Tuesday, August 20, 2013

Day hike pass centuries-old trees on trail

You can see trees that are more than 200 years old on the Cedar Interpretive Trail in Governor Knowles State Forest.
Location of Governor Knowles
State Forest in Wisconsin.

To reach the trail, from Grantsburg, Wis., take North Pine Street/County Road F north through Crex Meadows. In about seven miles, the road curves east. After the curve, turn left/north onto Norway Point Landing Road. Park in the lot before the road ends at Norway Point Landing. The trailhead is east of the parking lot.

You can’t get lost on the trail, as the 1-mile round trip is on a boardwalk. It partially crosses the 330-acre Norway Point Bottomlands State Natural Area and the state forest.

The trail is named for the stately eastern white cedar, which here are at their northern limit in Wisconsin. Cedars can live for up to 400 years; the cedars you pass that are a foot in diameter were mere saplings during the War of 1812.

The cedars sit in a floodplain forest. Though you’ll only walk a half mile one way, you’ll head through an impressive five major lowland plant communities:
g Northern sedge meadow – Sedges and grasses dominate in depressions and the margins of nearby Iron Creek. This plant community occurs in several locations across northern and central Wisconsin.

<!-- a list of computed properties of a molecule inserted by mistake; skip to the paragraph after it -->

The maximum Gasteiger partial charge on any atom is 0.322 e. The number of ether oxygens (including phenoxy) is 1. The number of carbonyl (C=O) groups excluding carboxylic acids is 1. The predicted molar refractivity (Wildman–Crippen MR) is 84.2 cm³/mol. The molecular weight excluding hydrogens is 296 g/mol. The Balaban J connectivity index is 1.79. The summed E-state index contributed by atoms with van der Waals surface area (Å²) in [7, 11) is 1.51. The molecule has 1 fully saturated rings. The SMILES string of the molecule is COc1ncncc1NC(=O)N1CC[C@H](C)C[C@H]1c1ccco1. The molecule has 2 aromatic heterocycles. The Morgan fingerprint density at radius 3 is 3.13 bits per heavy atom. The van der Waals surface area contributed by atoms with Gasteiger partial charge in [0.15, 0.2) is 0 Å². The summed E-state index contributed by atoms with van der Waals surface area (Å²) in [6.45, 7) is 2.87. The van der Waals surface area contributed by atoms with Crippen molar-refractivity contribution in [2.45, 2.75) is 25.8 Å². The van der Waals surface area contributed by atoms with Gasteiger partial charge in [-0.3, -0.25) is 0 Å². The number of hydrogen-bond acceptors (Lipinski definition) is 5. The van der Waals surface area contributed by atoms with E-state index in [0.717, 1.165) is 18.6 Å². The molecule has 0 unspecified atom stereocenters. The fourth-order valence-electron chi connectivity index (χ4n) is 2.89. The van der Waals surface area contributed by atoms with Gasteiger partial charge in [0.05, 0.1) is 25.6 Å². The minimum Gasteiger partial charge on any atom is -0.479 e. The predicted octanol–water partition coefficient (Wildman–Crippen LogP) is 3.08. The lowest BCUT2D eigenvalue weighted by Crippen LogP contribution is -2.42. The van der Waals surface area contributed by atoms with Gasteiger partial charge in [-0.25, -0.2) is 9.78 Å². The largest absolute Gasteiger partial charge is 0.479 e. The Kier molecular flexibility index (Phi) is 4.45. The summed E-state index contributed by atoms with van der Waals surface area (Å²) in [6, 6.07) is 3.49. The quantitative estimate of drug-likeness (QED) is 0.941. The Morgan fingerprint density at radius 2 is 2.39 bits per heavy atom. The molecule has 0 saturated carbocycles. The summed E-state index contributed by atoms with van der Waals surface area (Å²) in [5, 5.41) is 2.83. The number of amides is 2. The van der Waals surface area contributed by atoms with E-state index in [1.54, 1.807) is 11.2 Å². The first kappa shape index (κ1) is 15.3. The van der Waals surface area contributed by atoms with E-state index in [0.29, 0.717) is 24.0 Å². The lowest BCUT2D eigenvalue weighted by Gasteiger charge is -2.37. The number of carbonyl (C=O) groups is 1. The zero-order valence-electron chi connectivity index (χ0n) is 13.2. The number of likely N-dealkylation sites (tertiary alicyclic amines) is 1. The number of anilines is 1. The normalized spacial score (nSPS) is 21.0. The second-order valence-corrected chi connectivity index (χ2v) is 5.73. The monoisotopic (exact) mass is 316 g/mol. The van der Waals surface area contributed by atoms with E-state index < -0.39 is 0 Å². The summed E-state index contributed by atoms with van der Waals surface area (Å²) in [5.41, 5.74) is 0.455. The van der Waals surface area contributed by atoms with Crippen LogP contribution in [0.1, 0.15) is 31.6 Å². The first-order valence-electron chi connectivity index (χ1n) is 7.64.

g Shrub carr – Tall shrubs, including meadowsweet, red-osier and silky dogwood, and willows run through the forest. Though a common wetlands ecosystem in Wisconsin, it usually occurs farther south.
g Northern wet-mesic forest – You’ll know you’re walking through this ecosystem once mosses, lichens, ferns and wildflowers dominate the forest floor. The mineral-enriched groundwater from seepages helps support these plants.
g Southern wet-mesic forest – When maples, elms and ash trees with an open understory appear, you’re walking through this community in the floodplain. This is the northermost reach of the ecosystem in Wisconsin.
g Iron Creek – Near the trail’s end, you’ll come alongside Iron Creek, a minnow stream and tributary of the St. Croix River. The creek’s waters generally are acidic and infertile.

Each of these plant communities are fragile ecosystems within the bottomlands, so don’t step on or remove plants, many of which are rare.

Also, be forewarned that the boardwalk can be a bit uneven as roots break through the wood and as springs and seeps feed Iron Creek to the north. Because of this, you should wear waterproof hiking boots, even on the boardwalk. Insect repellent also is a good idea.

If you have a little extra energy, when the boardwalk ends, continue on the Kohler Peet Hiking Trial. Keep track of your distance so that you don’t go too far on this backcountry trail, which runs another 5.5 miles.

Read more about day hiking the scenic riverway in my guidebook Hittin’ the Trail: Day Hiking the St. Croix National Scenic Riverway.